Every single child at West Park Primary was involved in creating five new murals for the school.
That means 766 children, aged four to 11, can feel rightly proud of their marvellous creations, now on display around the school, in Marlborough Road, Worthing.
The murals are linked with the common theme of the beach, as it is developing into a Beach School, and elements of the designs have been picked out in 18 stained-glass windows for the dining hall.
Worthing West MP Peter Bottomley and Worthing mayor Sean McDonald visited the school today to see the results of the Art at the Park project.
Malcolm Howie, deputy head, said: “West Park Primary School is a very successful four form entry primary school which is developing into a Beach School, which means we base an increasing amount of the curriculum around the nearby resource of Worthing beach.
“As part of this development, the school, thanks to the fundraising successes of the Friends of West Park, commissioned Creative Wave, a local community-based arts company, to work with all 766 of the children at the school over a three-week period.
“The children produced large scale works of art to transform the corridors and dining hall of this large primary school.”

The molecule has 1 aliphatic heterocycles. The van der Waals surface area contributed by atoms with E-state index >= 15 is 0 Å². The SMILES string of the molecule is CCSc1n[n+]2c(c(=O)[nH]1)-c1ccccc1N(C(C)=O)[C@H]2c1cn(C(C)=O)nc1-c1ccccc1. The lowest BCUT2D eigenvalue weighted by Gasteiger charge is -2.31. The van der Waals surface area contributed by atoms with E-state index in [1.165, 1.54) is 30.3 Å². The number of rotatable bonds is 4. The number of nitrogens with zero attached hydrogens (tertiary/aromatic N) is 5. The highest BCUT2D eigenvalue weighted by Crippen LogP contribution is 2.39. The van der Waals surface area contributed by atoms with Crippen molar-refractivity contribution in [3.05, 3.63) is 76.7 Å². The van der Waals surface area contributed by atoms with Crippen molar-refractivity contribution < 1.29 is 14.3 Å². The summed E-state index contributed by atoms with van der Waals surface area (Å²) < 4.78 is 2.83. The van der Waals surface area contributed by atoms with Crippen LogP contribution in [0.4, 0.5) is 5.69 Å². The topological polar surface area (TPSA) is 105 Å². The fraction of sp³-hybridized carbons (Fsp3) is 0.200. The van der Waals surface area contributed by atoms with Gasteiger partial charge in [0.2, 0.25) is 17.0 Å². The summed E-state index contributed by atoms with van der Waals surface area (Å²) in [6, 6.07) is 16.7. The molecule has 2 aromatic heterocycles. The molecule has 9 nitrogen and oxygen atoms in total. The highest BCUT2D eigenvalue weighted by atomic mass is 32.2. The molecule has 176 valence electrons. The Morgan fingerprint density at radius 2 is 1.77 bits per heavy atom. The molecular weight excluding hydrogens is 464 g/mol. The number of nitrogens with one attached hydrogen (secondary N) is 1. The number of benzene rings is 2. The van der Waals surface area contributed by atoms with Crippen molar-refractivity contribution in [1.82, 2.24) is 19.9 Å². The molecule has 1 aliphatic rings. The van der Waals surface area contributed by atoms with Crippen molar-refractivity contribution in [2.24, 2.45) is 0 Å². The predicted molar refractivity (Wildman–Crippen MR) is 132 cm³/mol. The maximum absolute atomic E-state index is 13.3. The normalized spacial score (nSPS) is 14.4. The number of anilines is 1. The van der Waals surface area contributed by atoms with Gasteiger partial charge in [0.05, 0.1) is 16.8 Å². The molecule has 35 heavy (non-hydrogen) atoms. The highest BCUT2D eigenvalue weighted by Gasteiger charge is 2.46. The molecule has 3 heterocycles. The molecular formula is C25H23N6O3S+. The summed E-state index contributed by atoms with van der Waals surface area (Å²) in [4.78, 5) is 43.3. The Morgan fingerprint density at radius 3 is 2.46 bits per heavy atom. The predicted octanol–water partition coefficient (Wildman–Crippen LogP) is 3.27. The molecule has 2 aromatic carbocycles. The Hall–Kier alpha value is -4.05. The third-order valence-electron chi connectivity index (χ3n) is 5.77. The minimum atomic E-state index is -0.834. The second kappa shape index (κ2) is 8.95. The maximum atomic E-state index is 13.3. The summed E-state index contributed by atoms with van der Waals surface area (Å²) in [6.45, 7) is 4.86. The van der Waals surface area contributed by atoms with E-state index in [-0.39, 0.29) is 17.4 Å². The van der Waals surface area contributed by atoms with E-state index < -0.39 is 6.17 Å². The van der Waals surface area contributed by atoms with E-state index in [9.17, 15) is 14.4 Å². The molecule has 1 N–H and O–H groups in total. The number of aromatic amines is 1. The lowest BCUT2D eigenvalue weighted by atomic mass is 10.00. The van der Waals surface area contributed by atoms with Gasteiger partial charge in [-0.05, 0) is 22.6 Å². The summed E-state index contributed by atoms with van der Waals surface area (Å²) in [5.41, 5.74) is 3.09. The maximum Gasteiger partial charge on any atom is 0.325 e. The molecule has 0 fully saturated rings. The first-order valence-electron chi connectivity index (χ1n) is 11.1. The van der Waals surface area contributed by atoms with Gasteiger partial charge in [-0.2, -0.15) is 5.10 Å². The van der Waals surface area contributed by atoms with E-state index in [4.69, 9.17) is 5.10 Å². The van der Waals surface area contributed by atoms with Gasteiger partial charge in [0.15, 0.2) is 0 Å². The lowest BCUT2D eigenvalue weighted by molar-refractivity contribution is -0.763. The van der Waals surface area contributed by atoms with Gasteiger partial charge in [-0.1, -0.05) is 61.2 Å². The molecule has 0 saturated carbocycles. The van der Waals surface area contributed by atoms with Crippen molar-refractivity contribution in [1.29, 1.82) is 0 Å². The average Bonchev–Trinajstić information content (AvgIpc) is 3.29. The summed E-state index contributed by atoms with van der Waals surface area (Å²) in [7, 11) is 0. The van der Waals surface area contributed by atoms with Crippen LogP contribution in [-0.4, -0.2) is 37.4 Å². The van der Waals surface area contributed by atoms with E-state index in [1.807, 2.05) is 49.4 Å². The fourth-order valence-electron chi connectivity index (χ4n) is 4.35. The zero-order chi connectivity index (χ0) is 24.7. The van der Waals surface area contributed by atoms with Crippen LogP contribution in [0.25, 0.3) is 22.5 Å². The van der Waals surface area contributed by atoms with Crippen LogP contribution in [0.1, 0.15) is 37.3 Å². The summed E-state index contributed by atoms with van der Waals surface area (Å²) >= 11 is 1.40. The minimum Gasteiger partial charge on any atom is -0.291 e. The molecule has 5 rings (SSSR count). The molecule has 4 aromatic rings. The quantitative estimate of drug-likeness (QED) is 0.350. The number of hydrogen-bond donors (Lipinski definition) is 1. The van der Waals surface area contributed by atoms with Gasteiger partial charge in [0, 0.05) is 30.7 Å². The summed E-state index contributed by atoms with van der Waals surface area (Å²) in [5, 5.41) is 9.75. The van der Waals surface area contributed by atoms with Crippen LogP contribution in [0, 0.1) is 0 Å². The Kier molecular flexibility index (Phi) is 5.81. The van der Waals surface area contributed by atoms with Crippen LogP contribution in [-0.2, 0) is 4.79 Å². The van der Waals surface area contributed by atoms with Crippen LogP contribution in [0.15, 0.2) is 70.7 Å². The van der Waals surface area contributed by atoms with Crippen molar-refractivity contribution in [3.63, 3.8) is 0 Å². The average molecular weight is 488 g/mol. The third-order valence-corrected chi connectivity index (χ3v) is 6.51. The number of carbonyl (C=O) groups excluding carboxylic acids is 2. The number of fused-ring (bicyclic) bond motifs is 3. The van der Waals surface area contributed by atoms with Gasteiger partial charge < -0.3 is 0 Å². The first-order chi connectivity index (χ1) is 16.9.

Each of the murals - Rainbow Beach, Seagull, Magical Meadows, Shimmering Sea and Fantastic Fossils - measures 2.5metres by 1.3metres.
The children have also created five three-dimensional underwater worlds, which will be photographed ready to be installed on Worthing Pier this summer for a year-long exhibition.
Grace Prinn, from year six, said: “I think the art that we did was inspirational. It looks amazing and it was so much fun to do.”
Niamh Owen, from year five, said: “I made a little yellow trout and it was used on the Shimmering Sea display. When parents evening came, I rushed to show them right the minute they stepped through the door.”
Hannah Riffer, from year five, said: “It was a wonderful experience to join in with such an amazing art project. I really enjoyed going to make my turtle out of papier-mache.”
Emily Hadfield, from year five, said: “When Creative Waves came I had lots of fun making our massive seagull out of papier-mache. I would like them to come again because they make friendships happen.”
Bea Buchanan, from year five, said: “They told us that we could be as creative as we want and they also said that mistakes are okay and that sometimes they can make pictures better. I made a crab and a sandcastle. It was really great fun.”
The children came up with lots of their own ideas, which were incorporated into the artwork.
Nadia Chalk from Creative Waves said: “There were lots of ideas that we hadn’t even thought of that we were very excited about. The children always had complete autonomy over the materials we used.”
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